Since its founding in 1872, Arboretum staff have utilized photography to help document the living plants the institution collects, grows, and preserves for scientific study and horticultural display. Thousands of historical images—captured by famed explorers like Ernest Henry Wilson, Joseph Rock, and Frank Meyer—have long been available for viewing and downloading through the Image Archives of the Harvard Libraries. Recently, the Arboretum made thousands of contemporary images of its plants—from Abelia chinensis (Chinese abelia) to Zenobia pulverulenta (honeycup)—available on its website. This extensive Plant Image Database serves everyone from botanists to armchair plant explorers as a free online tool to aid plant identification, connect plant images and plant information, and promote the study and appreciation of biodiversity.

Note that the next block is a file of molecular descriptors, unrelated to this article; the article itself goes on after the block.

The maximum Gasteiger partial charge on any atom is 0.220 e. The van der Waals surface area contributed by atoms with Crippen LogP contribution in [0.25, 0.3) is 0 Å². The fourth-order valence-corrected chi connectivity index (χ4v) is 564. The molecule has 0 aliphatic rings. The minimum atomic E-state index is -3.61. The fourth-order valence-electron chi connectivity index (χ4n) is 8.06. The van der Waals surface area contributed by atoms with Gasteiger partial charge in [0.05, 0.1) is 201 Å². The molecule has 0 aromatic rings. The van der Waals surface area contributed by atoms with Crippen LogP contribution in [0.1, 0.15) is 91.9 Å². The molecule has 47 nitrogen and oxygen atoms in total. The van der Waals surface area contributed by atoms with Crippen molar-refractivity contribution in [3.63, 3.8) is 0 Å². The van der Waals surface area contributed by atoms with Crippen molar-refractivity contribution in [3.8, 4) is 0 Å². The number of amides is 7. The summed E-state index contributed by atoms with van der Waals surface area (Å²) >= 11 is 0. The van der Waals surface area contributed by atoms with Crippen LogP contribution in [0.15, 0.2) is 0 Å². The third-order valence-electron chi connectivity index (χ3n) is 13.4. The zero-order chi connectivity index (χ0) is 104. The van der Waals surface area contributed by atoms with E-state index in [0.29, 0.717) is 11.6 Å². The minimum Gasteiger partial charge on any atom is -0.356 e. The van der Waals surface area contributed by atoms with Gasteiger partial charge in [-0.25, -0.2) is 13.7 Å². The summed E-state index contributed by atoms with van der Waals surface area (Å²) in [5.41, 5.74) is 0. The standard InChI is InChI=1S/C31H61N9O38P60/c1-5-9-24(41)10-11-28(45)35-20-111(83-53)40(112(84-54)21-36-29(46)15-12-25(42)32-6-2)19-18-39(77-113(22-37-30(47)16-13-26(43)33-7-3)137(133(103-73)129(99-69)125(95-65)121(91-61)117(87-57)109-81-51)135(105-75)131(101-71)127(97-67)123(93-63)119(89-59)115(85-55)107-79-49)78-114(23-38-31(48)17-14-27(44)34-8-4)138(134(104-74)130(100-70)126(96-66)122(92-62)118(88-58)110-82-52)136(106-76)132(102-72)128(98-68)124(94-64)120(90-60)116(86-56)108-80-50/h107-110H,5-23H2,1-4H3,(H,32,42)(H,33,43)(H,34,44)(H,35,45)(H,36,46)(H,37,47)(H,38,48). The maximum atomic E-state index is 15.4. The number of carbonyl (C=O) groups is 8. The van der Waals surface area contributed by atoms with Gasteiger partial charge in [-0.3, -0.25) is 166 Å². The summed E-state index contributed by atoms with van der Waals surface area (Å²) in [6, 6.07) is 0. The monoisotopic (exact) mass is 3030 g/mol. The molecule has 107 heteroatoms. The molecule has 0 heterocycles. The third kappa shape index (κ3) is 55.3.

TreeVersity will launch on Zooniverse with approximately 10,000 images in need of categorization by volunteers. Once the project is completed, the Arboretum’s Plant Image Database will have improved functionality as an educational resource and provide another important layer of documentation on the Arboretum’s renowned living collections. As a constantly developing resource for reference and discovery, the Plant Image Database will continue to develop as additional digital archives become available. “Our goal,” according to Arboretum Director William (Ned) Friedman, “is to share these images in classrooms, with garden clubs, and with all manner of plant lovers around the world to help advance a cure for the preventable human disease known as plant blindness.”